“I was like, ‘yeah, sounds super cool, I’d love to do one, but do undergrads usually present at something like this, is this a normal thing?’ and I was told right away that a bulk of the presentations are professors, or even groups of professors and doctorate students,” said Dewar. “So super intimidating right off the bat.”

 

Dewar submitted her abstract anyway and then played the waiting game. She was in her car last January when she found out she’d been selected to present at the conference. She was unable to present in person because of COVID-19 restrictions, but she did so at the virtual conference. Her presentation was titled, “Increasing Engagement and Online Interest in Women’s University Sport.”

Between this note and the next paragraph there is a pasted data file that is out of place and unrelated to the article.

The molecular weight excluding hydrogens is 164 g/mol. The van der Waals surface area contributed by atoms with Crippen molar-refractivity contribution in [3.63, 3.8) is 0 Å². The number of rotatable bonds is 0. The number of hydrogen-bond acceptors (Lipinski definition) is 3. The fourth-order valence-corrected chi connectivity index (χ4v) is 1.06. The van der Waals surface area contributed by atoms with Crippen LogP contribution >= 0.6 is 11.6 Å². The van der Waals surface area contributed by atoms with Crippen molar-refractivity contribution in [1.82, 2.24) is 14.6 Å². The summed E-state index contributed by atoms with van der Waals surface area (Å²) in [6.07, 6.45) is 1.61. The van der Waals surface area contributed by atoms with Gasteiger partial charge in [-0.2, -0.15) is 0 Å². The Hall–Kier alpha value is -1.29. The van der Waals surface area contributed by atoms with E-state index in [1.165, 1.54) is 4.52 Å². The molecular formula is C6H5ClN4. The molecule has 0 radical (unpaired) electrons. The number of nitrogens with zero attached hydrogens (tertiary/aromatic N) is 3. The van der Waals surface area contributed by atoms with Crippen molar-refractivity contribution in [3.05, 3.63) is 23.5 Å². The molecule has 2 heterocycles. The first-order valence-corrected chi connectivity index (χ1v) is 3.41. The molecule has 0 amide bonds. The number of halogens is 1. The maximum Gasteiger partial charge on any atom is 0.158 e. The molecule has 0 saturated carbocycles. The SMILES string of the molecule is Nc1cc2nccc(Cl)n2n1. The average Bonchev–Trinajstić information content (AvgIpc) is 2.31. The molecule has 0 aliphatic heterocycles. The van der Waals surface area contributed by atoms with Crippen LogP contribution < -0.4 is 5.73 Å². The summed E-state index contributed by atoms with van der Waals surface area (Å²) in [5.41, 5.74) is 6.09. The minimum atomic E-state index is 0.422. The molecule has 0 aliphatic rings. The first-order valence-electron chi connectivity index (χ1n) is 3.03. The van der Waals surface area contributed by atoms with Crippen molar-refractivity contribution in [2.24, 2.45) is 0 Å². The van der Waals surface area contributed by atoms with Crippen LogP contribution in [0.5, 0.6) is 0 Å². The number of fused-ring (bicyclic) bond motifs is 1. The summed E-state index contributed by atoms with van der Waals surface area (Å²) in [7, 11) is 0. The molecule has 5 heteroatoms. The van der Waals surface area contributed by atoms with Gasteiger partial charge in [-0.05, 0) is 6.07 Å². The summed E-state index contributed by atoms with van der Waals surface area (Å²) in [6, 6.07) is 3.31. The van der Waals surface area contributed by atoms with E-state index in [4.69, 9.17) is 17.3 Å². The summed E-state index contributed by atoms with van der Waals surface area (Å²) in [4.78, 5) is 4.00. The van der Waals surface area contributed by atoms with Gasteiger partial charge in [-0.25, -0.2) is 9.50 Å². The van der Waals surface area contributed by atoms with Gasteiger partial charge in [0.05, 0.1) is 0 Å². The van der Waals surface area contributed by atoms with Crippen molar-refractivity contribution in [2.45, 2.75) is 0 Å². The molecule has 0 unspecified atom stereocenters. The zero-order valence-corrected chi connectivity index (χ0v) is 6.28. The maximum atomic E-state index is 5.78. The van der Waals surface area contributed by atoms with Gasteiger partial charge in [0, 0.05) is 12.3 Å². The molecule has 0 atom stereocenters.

“I got into this conference and it was not something that was even planned in the beginning when we started the project,” said Dewar. “Presenting as an undergraduate was intimidating at first but definitely one of the highlights of my university experience. Not many can say they got to present at NASSM in their undergrad.”

 

“I hope that this research can translate into future research and obviously see where this research can be applied once university sport is able to come back and fans can get back in the rink and engage with the accounts in a normal sporting way,” said Dewar. 

 

Dewar didn’t expect to cap off her undergraduate experience by presenting her research to NASSM and she certainly didn’t expect to do it virtually in the middle of a pandemic. She’s currently applying the things she learned at Brock in her new job working with Field Hockey Ontario as their programs and social media assistant.

Her presentation can be found by clicking here and Brock Women’s hockey can be found on Twitter @Brock_W_Hockey and on Instagram @brockwhoockey.